Here are the tactics he used at a time when England ruled the high seas—when both his opportunity and competition were greatest:
- Remain unfazed. The Speedy raced toward the 32-gun frigate, which had more than twice as many weapons as the Speedy. El Gamo also had 319 men on board, five times as many as the Speedy. Cochrane’s only hope was to fight at close quarters.
- Use a ruse. As soon as El Gamo raised its Spanish colors, Cochrane hoisted an American flag, creating just enough uncertainty to keep the enemy from firing. When it did fire, the enemy’s broadside fell harmlessly.
- Employ a little math. Cochrane brought the Speedy under the lee of the frigate and locked into its rigging, calculating that the low placement of his ship would cause the taller El Gamo to fire over his men’s heads. By adjusting the Speedy’s guns, he destroyed the Spaniards’ deck, killing the captain and boatswain.
- Spring a surprise. Knowing he was outnumbered, Cochrane either had to board the ship or be taken. He led a boarding party of his crew, leaving behind only the doctor and two boys. He split his men in two, one group taking the head of the ship and the other boarding amidships. Taken by surprise up front, the Spanish then were hit from behind.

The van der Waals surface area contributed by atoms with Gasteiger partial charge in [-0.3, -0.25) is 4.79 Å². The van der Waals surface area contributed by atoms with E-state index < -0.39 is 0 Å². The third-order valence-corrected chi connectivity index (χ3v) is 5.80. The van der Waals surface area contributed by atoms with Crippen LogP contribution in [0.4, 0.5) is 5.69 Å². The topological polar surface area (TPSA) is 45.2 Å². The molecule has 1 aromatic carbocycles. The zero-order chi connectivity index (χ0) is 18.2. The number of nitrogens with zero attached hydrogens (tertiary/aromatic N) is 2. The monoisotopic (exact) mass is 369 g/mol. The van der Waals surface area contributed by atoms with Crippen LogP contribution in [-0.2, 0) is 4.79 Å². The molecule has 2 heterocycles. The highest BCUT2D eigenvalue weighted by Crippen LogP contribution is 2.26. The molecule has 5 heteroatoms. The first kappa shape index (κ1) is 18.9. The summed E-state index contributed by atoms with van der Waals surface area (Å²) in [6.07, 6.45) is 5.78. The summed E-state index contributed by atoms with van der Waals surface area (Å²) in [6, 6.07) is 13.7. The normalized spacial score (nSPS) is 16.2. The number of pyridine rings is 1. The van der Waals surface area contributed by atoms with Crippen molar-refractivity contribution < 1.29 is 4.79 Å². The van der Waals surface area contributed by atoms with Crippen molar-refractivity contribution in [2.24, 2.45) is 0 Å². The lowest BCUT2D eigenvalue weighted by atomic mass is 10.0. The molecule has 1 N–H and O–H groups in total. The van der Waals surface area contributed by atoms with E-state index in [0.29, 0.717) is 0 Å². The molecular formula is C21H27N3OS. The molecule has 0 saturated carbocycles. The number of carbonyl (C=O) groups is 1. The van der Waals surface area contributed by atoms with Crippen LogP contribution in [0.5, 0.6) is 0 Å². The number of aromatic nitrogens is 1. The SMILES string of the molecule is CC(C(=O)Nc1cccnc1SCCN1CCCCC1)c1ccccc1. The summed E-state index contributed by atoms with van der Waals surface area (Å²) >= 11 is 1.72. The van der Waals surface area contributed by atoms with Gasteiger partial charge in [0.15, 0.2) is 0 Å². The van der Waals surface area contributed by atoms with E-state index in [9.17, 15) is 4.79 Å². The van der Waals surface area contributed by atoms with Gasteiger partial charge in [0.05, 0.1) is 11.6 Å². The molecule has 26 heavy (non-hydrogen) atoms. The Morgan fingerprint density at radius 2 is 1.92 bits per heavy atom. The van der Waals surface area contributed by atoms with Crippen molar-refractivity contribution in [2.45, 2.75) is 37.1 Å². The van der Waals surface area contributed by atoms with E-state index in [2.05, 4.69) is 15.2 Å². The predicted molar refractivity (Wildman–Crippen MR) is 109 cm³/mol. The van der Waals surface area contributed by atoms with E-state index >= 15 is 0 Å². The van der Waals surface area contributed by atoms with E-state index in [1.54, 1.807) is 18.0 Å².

- Outwit the enemy. Cochrane’s final coup came during hand-to-hand combat. He ordered one of his men to take down the Spanish flag. Thinking their ship had surrendered, the Spanish crew simply laid down their weapons.
- How to Fire an Employee the Legal Way: 6 Termination Guidelines
- Supremes start work: 3 employment law cases on High Court docket this year
- Seizure disorder raises safety issue: Can we fire?
- Don't overreact to co-worker's isolated racial slur, but don't ignore it either
- Economic woes force changes in staffing, salaries, benefits